Thursday, March 24, 2005

High Priestess of Punk



I call this shot "Patti, Dark and Light." You don't get to make these kind of in-camera mistakes anymore, not with digital. This was taken with a Nikon FM way back in 1978. I still use that camera. It is the only camea I use, in fact. I think its flawless.

Patti Smith has been referred to as the Punk Godmother or Punk High Priestess and those designations are not undeserved. She broke a lot of ground for women everywhere. She was a rock critic and journalist, always a poet, a brave explorer of music and style. She recorded groundbreaking albums like "Horses" and "Radio Ethiopia" with some of rock n roll's most respected producers, John Cale, and Jack Douglas respectively, and held her own, making those records sound like Patti Smith records. The mainstream didn't catch on to her until she released the song that's got a co-writing credit with Bruce Springsteen, "Because the Night." Still, it was her song. The kind of song that made you want to pump your fist in the air during the chorus. It saddens me that 10,000 Maniacs are remembered for covering "Because the Night." Sorry, Natalie - you cannot hold a candle to Patti. Patti has earned respect from artists in the Rock n Roll Hall of Fame, most noticeably, U2, who made her "Dancing Barefoot" a staple in their live set. So did Australia's pyschedelic rock band, The Church. Patti's drummer, Jay Dee Daugherty even played on a couple Church tours and an album. It was his birthday on Tuesday, by the way. Happy Belated!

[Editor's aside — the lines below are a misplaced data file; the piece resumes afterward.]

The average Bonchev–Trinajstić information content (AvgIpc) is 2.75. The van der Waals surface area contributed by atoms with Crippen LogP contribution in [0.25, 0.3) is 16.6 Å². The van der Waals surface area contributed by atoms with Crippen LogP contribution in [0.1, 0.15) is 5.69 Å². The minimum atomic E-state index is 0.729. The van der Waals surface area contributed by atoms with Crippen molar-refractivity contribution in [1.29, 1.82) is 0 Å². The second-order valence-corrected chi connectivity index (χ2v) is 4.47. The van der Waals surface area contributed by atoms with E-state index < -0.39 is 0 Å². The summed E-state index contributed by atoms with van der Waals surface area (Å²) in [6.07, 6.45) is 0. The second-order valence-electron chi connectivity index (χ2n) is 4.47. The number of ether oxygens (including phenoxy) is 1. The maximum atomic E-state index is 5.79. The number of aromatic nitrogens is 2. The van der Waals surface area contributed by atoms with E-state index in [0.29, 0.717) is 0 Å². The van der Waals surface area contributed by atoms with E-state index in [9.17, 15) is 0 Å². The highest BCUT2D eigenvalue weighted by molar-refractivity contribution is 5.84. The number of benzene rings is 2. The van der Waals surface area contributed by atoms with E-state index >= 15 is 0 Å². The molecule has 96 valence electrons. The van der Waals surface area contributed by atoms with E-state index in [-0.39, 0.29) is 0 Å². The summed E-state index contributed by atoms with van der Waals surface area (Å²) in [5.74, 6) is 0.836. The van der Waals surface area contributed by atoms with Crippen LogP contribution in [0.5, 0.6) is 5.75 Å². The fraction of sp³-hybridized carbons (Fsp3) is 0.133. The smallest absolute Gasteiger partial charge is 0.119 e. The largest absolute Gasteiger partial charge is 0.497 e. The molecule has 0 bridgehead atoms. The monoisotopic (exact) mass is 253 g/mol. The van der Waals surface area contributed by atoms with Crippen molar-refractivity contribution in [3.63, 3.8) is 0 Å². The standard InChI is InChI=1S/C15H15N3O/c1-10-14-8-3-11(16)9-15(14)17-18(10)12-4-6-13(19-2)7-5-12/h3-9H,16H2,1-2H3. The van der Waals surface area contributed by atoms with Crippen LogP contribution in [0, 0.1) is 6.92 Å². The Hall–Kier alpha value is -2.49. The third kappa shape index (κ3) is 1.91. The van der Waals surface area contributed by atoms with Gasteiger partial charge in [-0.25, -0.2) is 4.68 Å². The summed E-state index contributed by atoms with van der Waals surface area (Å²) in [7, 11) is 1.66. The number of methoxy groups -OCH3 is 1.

Does Patti get the respect she deserves? Why is she not in the Rock n Roll Hall of Fame? "Horses" was released long enough ago to have warranted her induction for the past five years. Wake up, Rock Hall!

For more glorious photos of Patti, please visit Jenny Lens Punk Archive. Jenny and I photographed Patti quite a lot from 1976 - 1978. We often stood side by side, or on opposite sides of the stage. We cover quite a lot of similar ground, but when the shots are complimentary, you can see an entire song played out in frames. Check it out!

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